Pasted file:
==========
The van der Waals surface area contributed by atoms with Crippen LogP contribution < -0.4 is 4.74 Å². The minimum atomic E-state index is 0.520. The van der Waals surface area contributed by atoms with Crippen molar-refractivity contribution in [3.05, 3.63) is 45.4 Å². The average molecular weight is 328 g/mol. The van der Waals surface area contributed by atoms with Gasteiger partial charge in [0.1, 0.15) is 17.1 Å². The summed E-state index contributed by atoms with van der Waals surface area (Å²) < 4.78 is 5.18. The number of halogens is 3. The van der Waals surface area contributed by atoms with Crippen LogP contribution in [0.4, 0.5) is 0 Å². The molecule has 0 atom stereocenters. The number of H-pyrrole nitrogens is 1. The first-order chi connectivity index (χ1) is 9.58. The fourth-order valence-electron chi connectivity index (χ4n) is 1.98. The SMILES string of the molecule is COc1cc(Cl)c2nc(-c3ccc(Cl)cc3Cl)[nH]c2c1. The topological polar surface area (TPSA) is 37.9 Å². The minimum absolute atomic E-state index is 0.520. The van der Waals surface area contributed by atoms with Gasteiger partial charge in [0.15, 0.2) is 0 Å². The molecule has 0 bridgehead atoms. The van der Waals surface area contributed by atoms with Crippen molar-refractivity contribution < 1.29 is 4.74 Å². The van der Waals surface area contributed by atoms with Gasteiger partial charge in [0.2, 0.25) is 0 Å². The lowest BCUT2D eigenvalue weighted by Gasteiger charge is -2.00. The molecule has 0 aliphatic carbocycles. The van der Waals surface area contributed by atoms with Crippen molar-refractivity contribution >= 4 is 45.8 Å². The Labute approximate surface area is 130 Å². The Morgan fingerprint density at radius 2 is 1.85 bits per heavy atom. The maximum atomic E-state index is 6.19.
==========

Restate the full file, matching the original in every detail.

The van der Waals surface area contributed by atoms with Crippen LogP contribution < -0.4 is 4.74 Å². The minimum atomic E-state index is 0.520. The van der Waals surface area contributed by atoms with Crippen molar-refractivity contribution in [3.05, 3.63) is 45.4 Å². The average molecular weight is 328 g/mol. The van der Waals surface area contributed by atoms with Gasteiger partial charge in [0.1, 0.15) is 17.1 Å². The summed E-state index contributed by atoms with van der Waals surface area (Å²) < 4.78 is 5.18. The number of halogens is 3. The van der Waals surface area contributed by atoms with Crippen LogP contribution in [0.4, 0.5) is 0 Å². The molecule has 0 atom stereocenters. The number of H-pyrrole nitrogens is 1. The first-order chi connectivity index (χ1) is 9.58. The fourth-order valence-electron chi connectivity index (χ4n) is 1.98. The SMILES string of the molecule is COc1cc(Cl)c2nc(-c3ccc(Cl)cc3Cl)[nH]c2c1. The topological polar surface area (TPSA) is 37.9 Å². The minimum absolute atomic E-state index is 0.520. The van der Waals surface area contributed by atoms with Gasteiger partial charge in [0.15, 0.2) is 0 Å². The molecule has 0 bridgehead atoms. The van der Waals surface area contributed by atoms with Crippen molar-refractivity contribution < 1.29 is 4.74 Å². The van der Waals surface area contributed by atoms with Gasteiger partial charge in [0.2, 0.25) is 0 Å². The lowest BCUT2D eigenvalue weighted by Gasteiger charge is -2.00. The molecule has 0 aliphatic carbocycles. The van der Waals surface area contributed by atoms with Crippen molar-refractivity contribution >= 4 is 45.8 Å². The Labute approximate surface area is 130 Å². The Morgan fingerprint density at radius 2 is 1.85 bits per heavy atom. The maximum atomic E-state index is 6.19.